Hitting the Sweet Spot in Diabetes Management: The Association of SGLT-2 Inhibitors and Euglycemic Diabetic Ketoacidosis


Florence Rochelle Gan, MD, FPCP, FPCEDM

 

The discovery of sodium-glucose cotransporter-2 inhibitors (SGLT2i) is a major turning point in the management of diabetes mellitus, with high quality evidence proving its benefit to reduce major cardiovascular events, heart failure hospitalizations, renal disease progression and all-cause mortality. However, SGLT2i may increase the risk for euglycemic diabetic ketoacidosis (EDKA) or DKA with lower-than-anticipated glucose levels. The clinical triad is composed of high anion gap metabolic acidosis, ketonemia and blood glucose <250 mg/dL.1

Epidemiology. EDKA is an acute, life-threatening condition that may occur in type 1 diabetes (T1D) and type 2 diabetes (T2D). The incidence of SGLT2i associated DKA in T1D and T2D is 6% 1,2,3 and 0.1-0.6%,2 respectively. In a multicenter study, the incidence of EDKA among SGLT2i users, including Southeast Asians and Filipinos, is 0.25%.4  While SGLT2i is highly recommended in T2D, it is not approved by the US FDA for T1D due to the higher incidence of DKA among T1D. Meanwhile, the European Medicines Agency has approved low dose SGLT2i dapagliflozin and dual inhibitor of SGLT1 and SGLT2 sotagliflozin, for T1D with BMI ≥27 kg/m2 as adjunct therapy to insulin.5

Pathophysiology. SGLT2i reduces plasma glucose concentration in an insulin-independent mechanism by inhibiting proximal tubular reabsorption of filtered glucose. In T1D, insulin reduction to avoid hypoglycemia during SGLT2i initiation can promote lipolysis and ketogenesis. In T2D, glucosuria leads to increased preproglucagon gene expression leading to a rise in pancreatic α‐cell glucagon levels. The increased glucagon/insulin ratio stimulates lipolysis and hepatic ketogenesis. Moreover, SGLT2i may also decrease renal clearance of ketones, leading to metabolic acidosis. 6,7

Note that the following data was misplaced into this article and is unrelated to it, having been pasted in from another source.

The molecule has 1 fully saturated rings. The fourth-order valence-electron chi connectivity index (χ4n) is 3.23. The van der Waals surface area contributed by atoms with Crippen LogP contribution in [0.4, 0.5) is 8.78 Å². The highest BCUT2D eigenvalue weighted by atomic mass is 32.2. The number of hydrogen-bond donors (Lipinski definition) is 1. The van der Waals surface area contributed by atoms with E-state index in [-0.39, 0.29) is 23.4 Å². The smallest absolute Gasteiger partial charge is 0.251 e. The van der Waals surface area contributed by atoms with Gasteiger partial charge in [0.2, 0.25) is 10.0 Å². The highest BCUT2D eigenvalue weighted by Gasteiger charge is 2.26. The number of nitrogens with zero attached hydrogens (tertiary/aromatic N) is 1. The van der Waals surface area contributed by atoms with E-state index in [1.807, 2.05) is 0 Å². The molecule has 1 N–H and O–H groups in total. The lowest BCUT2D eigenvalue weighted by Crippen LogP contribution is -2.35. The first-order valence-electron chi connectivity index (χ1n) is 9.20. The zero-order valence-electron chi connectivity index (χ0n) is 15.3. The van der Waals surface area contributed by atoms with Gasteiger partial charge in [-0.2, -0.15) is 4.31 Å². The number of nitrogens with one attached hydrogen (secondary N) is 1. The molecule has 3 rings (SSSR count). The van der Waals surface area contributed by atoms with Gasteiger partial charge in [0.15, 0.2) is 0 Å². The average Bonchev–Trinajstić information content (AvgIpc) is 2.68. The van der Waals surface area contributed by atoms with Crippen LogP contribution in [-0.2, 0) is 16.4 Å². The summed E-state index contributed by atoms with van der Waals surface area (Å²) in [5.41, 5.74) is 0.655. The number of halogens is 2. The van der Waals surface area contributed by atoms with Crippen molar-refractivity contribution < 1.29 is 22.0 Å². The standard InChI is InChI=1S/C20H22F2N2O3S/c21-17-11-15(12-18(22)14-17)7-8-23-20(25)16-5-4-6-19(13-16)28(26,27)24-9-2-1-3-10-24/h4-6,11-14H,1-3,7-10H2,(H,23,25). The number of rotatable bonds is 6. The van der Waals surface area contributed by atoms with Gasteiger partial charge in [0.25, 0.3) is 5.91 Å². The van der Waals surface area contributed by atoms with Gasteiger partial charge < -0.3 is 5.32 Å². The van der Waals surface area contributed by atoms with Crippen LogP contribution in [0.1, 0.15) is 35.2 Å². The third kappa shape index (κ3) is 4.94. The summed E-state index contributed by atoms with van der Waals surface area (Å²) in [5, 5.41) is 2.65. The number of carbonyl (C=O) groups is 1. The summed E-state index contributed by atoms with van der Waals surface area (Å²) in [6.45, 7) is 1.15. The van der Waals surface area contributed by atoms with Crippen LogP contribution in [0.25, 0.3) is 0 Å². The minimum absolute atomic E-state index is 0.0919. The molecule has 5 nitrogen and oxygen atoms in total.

Precipitating Factors. Albeit the incidence of DKA in T2D is low, it is important to decipher patient profiles and clinical scenarios that can trigger EDKA. The two primary precipitating factors are carbohydrate deficit and metabolic stressful events. Glucosuria, together with dietary changes (ketogenic diet (KD), very low carbohydrate diet (VLCD), pre/post-operative fasting, alcohol consumption), lead to carbohydrate deficit states and hypovolemia, which promote glucagon release and trigger ketone production in euglycemia.7 Likewise, stressful states such as acute illness (infection, stroke, myocardial infarction, trauma) and prolonged exercise bring about a rise in counterregulatory hormones leading to proteolysis, lipolysis and ketogenesis.7

Diagnosis. The interval from SGLT2i initiation and onset of DKA varies from 0.3 to 420 days.8 Patients present with classic signs and symptoms of DKA such as nausea, vomiting, abdominal pain, shortness of breath, loss of appetite and fatigue. On physical exam, patients appear dehydrated and tachycardic. Laboratory parameters include euglycemia (<250 mg/dL),1,9 metabolic acidosis (pH <7.30, bicarbonate <18 mEq/L), and ketonemia.10 Given the euglycemic state, the diagnosis can be masked and missed; hence, a high index of suspicion is warranted.

Treatment. Management of EDKA is quite similar to hyperglycemic DKA.9 Initial fluid resuscitation, insulin infusion to correct the ketosis in conjunction with IV dextrose to avoid hypoglycemia and potassium supplementation are still the cornerstones of treatment. Frequent patient monitoring and treatment of precipitating factors are essential. Resolution is characterized by pH >7.30, anion gap <12 mmol/L, and serum bicarbonate ≥15 mEq/L. Case reports describe EDKA’s longer resolution time of up to 92 hours compared to hyperglycemic DKA of 35 hours due to prolonged acidosis.11